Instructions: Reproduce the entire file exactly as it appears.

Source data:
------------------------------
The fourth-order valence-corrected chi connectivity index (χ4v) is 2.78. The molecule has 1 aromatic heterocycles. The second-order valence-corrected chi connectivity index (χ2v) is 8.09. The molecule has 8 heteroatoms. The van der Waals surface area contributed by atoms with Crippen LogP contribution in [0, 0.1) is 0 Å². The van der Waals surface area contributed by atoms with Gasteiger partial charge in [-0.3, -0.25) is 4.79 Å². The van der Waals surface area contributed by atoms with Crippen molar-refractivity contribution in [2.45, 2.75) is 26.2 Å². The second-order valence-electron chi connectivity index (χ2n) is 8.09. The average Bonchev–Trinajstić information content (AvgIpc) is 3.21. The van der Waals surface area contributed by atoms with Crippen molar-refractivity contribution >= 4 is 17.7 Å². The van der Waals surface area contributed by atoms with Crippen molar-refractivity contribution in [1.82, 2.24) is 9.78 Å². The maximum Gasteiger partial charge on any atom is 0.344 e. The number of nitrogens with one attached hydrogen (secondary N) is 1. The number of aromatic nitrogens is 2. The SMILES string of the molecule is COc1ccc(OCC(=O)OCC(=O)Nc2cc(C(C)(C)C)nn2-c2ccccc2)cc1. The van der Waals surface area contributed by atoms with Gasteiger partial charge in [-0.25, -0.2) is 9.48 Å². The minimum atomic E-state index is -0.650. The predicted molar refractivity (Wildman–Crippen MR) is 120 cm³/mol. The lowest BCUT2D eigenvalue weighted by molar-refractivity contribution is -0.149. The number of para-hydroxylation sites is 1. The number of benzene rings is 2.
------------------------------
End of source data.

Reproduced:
The fourth-order valence-corrected chi connectivity index (χ4v) is 2.78. The molecule has 1 aromatic heterocycles. The second-order valence-corrected chi connectivity index (χ2v) is 8.09. The molecule has 8 heteroatoms. The van der Waals surface area contributed by atoms with Crippen LogP contribution in [0, 0.1) is 0 Å². The van der Waals surface area contributed by atoms with Gasteiger partial charge in [-0.3, -0.25) is 4.79 Å². The van der Waals surface area contributed by atoms with Crippen molar-refractivity contribution in [2.45, 2.75) is 26.2 Å². The second-order valence-electron chi connectivity index (χ2n) is 8.09. The average Bonchev–Trinajstić information content (AvgIpc) is 3.21. The van der Waals surface area contributed by atoms with Crippen molar-refractivity contribution >= 4 is 17.7 Å². The van der Waals surface area contributed by atoms with Crippen molar-refractivity contribution in [1.82, 2.24) is 9.78 Å². The maximum Gasteiger partial charge on any atom is 0.344 e. The number of nitrogens with one attached hydrogen (secondary N) is 1. The number of aromatic nitrogens is 2. The SMILES string of the molecule is COc1ccc(OCC(=O)OCC(=O)Nc2cc(C(C)(C)C)nn2-c2ccccc2)cc1. The van der Waals surface area contributed by atoms with Gasteiger partial charge in [-0.25, -0.2) is 9.48 Å². The minimum atomic E-state index is -0.650. The predicted molar refractivity (Wildman–Crippen MR) is 120 cm³/mol. The lowest BCUT2D eigenvalue weighted by molar-refractivity contribution is -0.149. The number of para-hydroxylation sites is 1. The number of benzene rings is 2.